Useful Info

Visitors to Ireland are likely to find the Irish to be among the most courteous and friendliest nationalities in the world. It is not uncommon for locals to approach confused looking visitors and offer to help.

Often, in smaller towns and villages (especially on rural roads), if you pass somebody unknown to you, it is customary to say hello. They may instead simply greet you by asking “how are you?”, or another similar variation. It is polite to respond to this greeting, but it is not expected that you would give any significant detail on how you really are! If the person is a stranger – a simple hello and/or “how are you?” or a simple comment on the weather will suffice! In this regard, try something like “Grand day!” (if it isn’t raining, of course). The response will often be “It is indeed, thank God”.

However, there are some Irish sayings that have become part of local vocabulary and may seem strange to visitors. Below is a guide to many of the commonly used expressions and Irishisms you may get to encounter:

Get away ourrah that.
You can’t be serious.

Acting the maggot.
Behaving idiotically, perhaps knowingly.

Oh she’s real cute now, isn’t she?
She’s clever and she’s impressed the mother in law.

He ‘writ’ that himself.
Supposed to be ‘wrote’ but particularly in Dublin, ‘writ’ is preferred. “He writ that song himself in all in anyways”

In all in anyways.
A completely useless appendage on many a sentence, spoken by an Irish person.

I’ll be kilt.
I will be killed, not literally, if I do not go home for my dinner soon.

I’ll bleedin’ burst ye.
I will kill you, not literally, if you don’t come home for your dinner soon. Bloodshed does not feature. Wooden spoons might.

‘Lads, lads, lads!’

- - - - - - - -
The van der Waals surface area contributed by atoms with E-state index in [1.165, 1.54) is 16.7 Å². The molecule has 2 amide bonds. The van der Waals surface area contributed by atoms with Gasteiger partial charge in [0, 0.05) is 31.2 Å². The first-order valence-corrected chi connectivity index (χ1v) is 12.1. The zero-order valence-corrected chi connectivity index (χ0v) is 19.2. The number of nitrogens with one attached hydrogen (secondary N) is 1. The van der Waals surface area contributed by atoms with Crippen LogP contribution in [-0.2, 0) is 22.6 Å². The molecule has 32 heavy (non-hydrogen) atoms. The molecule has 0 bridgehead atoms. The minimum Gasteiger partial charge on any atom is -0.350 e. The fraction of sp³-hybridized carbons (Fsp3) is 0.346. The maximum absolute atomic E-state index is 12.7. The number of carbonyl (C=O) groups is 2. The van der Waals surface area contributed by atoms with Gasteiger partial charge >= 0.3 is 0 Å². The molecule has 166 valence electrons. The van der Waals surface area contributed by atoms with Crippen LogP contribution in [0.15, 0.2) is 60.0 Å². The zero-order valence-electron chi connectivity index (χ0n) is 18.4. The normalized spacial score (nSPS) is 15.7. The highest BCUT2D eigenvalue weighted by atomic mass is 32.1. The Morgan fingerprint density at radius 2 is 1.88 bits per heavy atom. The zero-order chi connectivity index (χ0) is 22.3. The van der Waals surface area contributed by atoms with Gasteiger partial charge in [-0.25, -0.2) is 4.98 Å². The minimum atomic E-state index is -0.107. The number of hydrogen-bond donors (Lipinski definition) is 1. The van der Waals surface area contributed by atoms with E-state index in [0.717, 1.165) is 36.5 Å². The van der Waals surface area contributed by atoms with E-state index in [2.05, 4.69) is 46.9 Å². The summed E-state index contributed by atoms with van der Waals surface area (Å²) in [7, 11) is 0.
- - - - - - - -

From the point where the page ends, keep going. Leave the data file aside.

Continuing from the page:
Often chanted by men, refers to the male of the species in group scenarios.

Burds.
Women (though Irish women do not like this).

Seisiún.
A bit of a party, usually involving live music.

That’s desperate.
Often said about the weather, or used as a random throw-away comment among Irish gossipers. Pronounced like this: ‘You’re not serious, Mary; that’s desprish!”

A deep inhalation of ‘yeah yeah yeah’s.
When an Irish man or woman is so emphatically in agreement with what the person next to them is saying, they can’t quite catch their breath.

Grand.
This can mean anything from fantastic to mediocre. We don’t say ‘fine’, we say ‘grand’.

Deadly.
Not actually deadly, but very wonderful. Or also just grand.

Story?
How are you?

How’s she cuttin’?
How are you/how is she?

Yer ma.
Your mother. Most often said in response to a request when somebody is unwilling to respond accordingly.

Say naaaatin.
Keep it to yourself now.

Sh*t storm.
A disaster that could probably have been avoided.

Comere ’til I tell ya.
I have news for you.

Comere ’til we have a lookatcha.
I would like to inspect you before you leave the house and question where the rest of your outfit is.

Tell me this and tell me no more.
I want to know something but I really don’t want you to start yabbering on.

Tool.
Idiot.

Go on, go on, go on, go on.
Drink the tea, or fear her wrath.

Feck.
Oops, darn, goddammit.

I will in me hole.
I will not partake.

Get up the yard.
I disagree, go away.

Get the boat.
I disagree, go away.

Sound as a pound.
A pleasant person.

Bang on.
A pleasant person.

Muppet.
A foolish person.

Banjaxed.
Beyond repair.

Will ye shift me mate?
My friend would like to become acquainted with you but it must start with a horrendously awkward kiss and he’ll probably have just eaten his mother’s homemade coddle, God love you.